don't I just inserting any n+1 p into C_n and find the convergence sum?
     
    Last edited: Sep 13, 2009
  15. Sep 13, 2009 #14

    gabbagabbahey

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    No, what good would that do?!

    To isolate [itex]I[/itex] just use some basic algebra. Start with

    [tex]I=-\frac{i(1+e^{-in\pi})}{2n\pi}+\frac{1}{n^2}I[/tex]

    Subtract [itex]\frac{1}{n^2}I[/itex] from both sides of the equation. Then factor out [itex]I[/itex] on the LHS, and finally divide both sides of the equation by [itex](1-\frac{1}{n^2})[/itex].

    You have studied basic algebra right?
     
  16. Sep 13, 2009 #15
    Then if

    [tex]c_n = \frac{i(1+e^{-inx})}{2n\pi\left(1-\frac{1}{n^2}\right)}[/tex]

    then [tex]cos(x) = \frac{i(1+e^{-inx})}{2n\pi\left(1-\frac{1}{n^2}\right)} \cdot e^{inx} [/tex]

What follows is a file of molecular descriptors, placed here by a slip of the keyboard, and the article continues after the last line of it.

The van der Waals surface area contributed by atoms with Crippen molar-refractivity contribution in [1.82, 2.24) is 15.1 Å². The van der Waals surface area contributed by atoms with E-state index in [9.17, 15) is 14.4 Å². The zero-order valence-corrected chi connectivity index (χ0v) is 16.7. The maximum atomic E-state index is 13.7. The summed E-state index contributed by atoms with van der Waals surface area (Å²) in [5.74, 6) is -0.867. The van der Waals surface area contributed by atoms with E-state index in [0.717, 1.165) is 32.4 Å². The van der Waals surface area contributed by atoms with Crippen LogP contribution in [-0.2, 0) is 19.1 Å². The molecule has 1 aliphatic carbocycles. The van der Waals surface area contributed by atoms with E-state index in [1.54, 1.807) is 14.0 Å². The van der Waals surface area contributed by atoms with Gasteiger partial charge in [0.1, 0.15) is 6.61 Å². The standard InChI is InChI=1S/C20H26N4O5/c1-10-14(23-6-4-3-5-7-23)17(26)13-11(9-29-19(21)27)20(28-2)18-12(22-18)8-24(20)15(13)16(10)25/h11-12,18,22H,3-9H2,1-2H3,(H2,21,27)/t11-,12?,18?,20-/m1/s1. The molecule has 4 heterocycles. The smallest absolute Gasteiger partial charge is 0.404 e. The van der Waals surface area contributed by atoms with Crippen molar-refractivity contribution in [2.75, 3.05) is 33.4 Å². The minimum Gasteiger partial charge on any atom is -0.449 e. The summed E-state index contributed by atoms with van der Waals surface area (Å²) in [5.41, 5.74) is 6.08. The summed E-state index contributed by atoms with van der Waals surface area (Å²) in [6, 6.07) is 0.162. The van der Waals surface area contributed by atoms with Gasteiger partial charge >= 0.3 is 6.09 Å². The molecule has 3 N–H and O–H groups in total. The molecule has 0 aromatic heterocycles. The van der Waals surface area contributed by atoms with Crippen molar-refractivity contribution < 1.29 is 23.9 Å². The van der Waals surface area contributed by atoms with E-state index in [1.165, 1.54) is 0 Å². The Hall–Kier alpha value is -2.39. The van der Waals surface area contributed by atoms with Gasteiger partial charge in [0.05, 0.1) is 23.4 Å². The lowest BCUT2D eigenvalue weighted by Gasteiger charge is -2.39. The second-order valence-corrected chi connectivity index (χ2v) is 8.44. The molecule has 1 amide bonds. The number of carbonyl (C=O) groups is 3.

next find the sum if [tex]x = \pi \cdot p[/tex] where [tex]p \in \mathbb{Z}[/tex]

    [tex]f(p\pi) = 1 = \sum_{n=1}^{\infty} (\frac{i(1+e^{-inx})}{2n\pi\left(1-\frac{1}{n^2}\right)} \cdot e^{in\pi})[/tex]

    this can be expanded [tex]\frac{1}{2\pi}\cdot i \cdot \sum_{n=1}^{N} (\frac{n(cos(n\pi)+1}{(n^2+1)}) = \sum_{n=1}^{N} \frac{\frac{n(cos(n\pi)+1}{(n-1)} = 2[/tex]

    This means that by sum expansion that the sum of the series is [tex]\frac{1}{2\pi} \cdot \mathrm{i}[/tex]

    Is that would the sum should be?

    Sincerely
    Susanne.
     
    Last edited: Sep 14, 2009